[Marxism] Gary Webb and mainstream press cowardice

Dbachmozart at aol.com Dbachmozart at aol.com
Thu Dec 16 18:55:13 MST 2004


 
Killing Us Softly  
By Abhinav Aima  
CommonDreams.org  
Wednesday 15 December 2004  
The cowardice of the mainstream press in the face of  American wars
The shock and dismay over Gary Webb's death this  weekend has further driven 
home the notion that an unabashed and cowardly  American media is killing its 
own, softly.  
A decidedly authoritarian editorial process,  dominated by the spokespersons 
for the who's who in American society, has  largely kept the media on the 
Right side of American wars. Two of those wars,  the one against the Sandanista 
and the one against drugs, proved to be the  undoing of Webb, who had the 
courage to buck the mighty press corps.  
And the cowardice is not merely dating back to 1996.  As this nation's 
newspapers salivate over the possible trial of Pinochet over  Operation Condor, no 
American newspaper listed in the Lexis-Nexis archives has  yet published a 
story this past month that even dares to put the name Nixon in  the same story as 
Pinochet. None. In the last 30 days!  
The only two newspapers that show articles on the  database putting Pinochet 
in context with Nixon are The Montreal Gazette and the  Ottawa Citizen, both 
Canadian newspapers.  
So why is it that the heavyweights of the American  press can not bring 
themselves to examine Pinochet's crimes in context of their  own nation's bankrupt 
policies ranging from the acts of September 11, 1973 to  Operation Condor? Is 
it because some of them, indeed, served as speech writers  and advisors to 
Nixon? How long do you have to be out of bed from the White  House before the gum 
is wiped off your lips?  
Surely 30 years should be enough time. But not so for  The New York Times or 
the Washington post.  
It is laughable that these newspapers expected to be  taken seriously in 
their apology to the public for misleading them in the run-up  to the Iraq war, 
when, in almost every American war, be it domestic or foreign,  these newspapers 
have exhibited cowardice in not daring to be anything more than  
stenographers for the powers that be.  
Sure, once or twice a year the giants of our industry  will publish something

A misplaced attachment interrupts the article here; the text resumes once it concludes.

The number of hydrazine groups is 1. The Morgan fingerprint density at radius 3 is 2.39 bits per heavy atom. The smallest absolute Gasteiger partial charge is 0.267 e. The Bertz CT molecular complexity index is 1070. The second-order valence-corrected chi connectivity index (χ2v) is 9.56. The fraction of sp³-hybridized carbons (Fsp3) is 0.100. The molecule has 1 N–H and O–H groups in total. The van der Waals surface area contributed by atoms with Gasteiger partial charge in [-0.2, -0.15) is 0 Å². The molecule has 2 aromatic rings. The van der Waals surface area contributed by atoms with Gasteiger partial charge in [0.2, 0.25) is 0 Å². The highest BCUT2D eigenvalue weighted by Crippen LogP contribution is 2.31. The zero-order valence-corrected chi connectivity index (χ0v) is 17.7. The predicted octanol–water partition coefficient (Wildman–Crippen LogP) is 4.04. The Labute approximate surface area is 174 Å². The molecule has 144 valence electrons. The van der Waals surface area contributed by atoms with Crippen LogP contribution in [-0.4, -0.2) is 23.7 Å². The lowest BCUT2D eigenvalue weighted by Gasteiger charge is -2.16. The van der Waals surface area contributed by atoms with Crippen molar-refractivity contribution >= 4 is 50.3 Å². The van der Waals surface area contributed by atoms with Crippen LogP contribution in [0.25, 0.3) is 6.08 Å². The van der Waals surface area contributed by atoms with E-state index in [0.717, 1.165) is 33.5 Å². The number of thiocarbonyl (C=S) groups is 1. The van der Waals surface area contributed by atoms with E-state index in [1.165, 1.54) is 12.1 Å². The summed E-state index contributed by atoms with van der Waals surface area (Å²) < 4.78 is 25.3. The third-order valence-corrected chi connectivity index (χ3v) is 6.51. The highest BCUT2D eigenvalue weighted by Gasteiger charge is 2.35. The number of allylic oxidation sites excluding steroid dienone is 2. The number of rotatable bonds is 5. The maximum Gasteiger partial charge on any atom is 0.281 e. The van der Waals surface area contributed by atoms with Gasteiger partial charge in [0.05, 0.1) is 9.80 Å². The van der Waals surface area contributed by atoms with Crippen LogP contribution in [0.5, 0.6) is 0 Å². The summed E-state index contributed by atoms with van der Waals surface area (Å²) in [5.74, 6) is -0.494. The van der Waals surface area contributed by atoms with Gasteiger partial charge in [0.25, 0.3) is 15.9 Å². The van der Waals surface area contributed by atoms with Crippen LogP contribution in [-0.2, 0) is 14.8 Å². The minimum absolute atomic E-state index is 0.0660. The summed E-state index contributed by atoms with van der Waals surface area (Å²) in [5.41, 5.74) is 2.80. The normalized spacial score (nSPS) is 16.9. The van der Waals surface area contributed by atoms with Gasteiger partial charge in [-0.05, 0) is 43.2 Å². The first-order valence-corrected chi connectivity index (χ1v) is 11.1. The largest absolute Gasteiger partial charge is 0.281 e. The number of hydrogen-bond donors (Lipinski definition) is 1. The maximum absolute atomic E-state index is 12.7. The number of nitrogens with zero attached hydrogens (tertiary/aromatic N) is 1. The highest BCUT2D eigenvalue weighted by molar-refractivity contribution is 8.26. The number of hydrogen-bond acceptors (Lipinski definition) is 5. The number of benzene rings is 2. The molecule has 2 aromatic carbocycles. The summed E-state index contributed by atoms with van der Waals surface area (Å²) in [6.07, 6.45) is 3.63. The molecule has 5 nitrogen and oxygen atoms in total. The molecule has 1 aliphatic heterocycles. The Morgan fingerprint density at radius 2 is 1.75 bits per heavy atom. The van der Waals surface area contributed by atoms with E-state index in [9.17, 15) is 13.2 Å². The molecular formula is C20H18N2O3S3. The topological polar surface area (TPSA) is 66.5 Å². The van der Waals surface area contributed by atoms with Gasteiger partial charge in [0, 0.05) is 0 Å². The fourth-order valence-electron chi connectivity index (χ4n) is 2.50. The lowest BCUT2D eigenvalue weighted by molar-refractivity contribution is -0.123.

that passes for a critical look at American foreign  policy. The New York 
Times has published two reports this year that mention  Nixon and Pinochet 
together, one of them was buried in Section E (Arts/Culture).  The Post has 
published three, two of them were buried in the Style section. This  record is all the 
more interesting when one considers that both these newspapers  have 
published dozens of stories this year that mention Pinochet. The connection  between 
Pinochet and Nixon, therefore, is clearly not an editorial priority for  the 
Times and the Post.  
So much for institutional memory and a perceptive  press! And of course, at 
precisely the time when it is most important, and most  newsworthy to revisit 
the flaws and foibles of American power, the hot shot  editors seem to develop 
a particularly troublesome case of amnesia.  
Of course, God forbid that the American mainstream  press should develop an 
attitude to examine America first. The reasonable  question is, will it ever 
report on Americans to blame when blame is justified?  Or is their moral courage 
limited to endorsing the lesser of two evils once  every four years?  
Don't take my word for it ­ give it a twirl. How  many stories mentioning 
Hamid Karzai with Unocal in the last two years? One in  Times, none in Post. 
How many reports that mention Karzai in this same time  period? Over 350 in 
the Times, over 250 in the Post. Why is Karzai's  relationship with an American 
gas company relevant? Well, that would be the  historical perspective now, 
wouldn't it.  
Why are most of American-sponsored foreign leaders  usually former salesmen 
for gas, oil, weapons, drugs or any other commodity  thereof? Don't rely on the 
Times or the Post to tell you. Not when it was the  anti-Sandanista Contras, 
and certainly not when it is the anti-Taliban Afghans.  
As the only country with a First Amendment that  requires constitutional 
protection of the freedom of the press, it never ceases  to amaze me how readily 
American scribes prostitute their talents at the altars  of power. Those that 
actually dare cast a skeptical eye rarely make a living out  of it. And sadly, 
way too many die of it.  
 
____________________________________
Abhinav K. Aima _(aaima at d.umn.edu)_ (mailto:aaima at d.umn.edu)  is a journalism 
instructor  at the University of Minnesota, Duluth.



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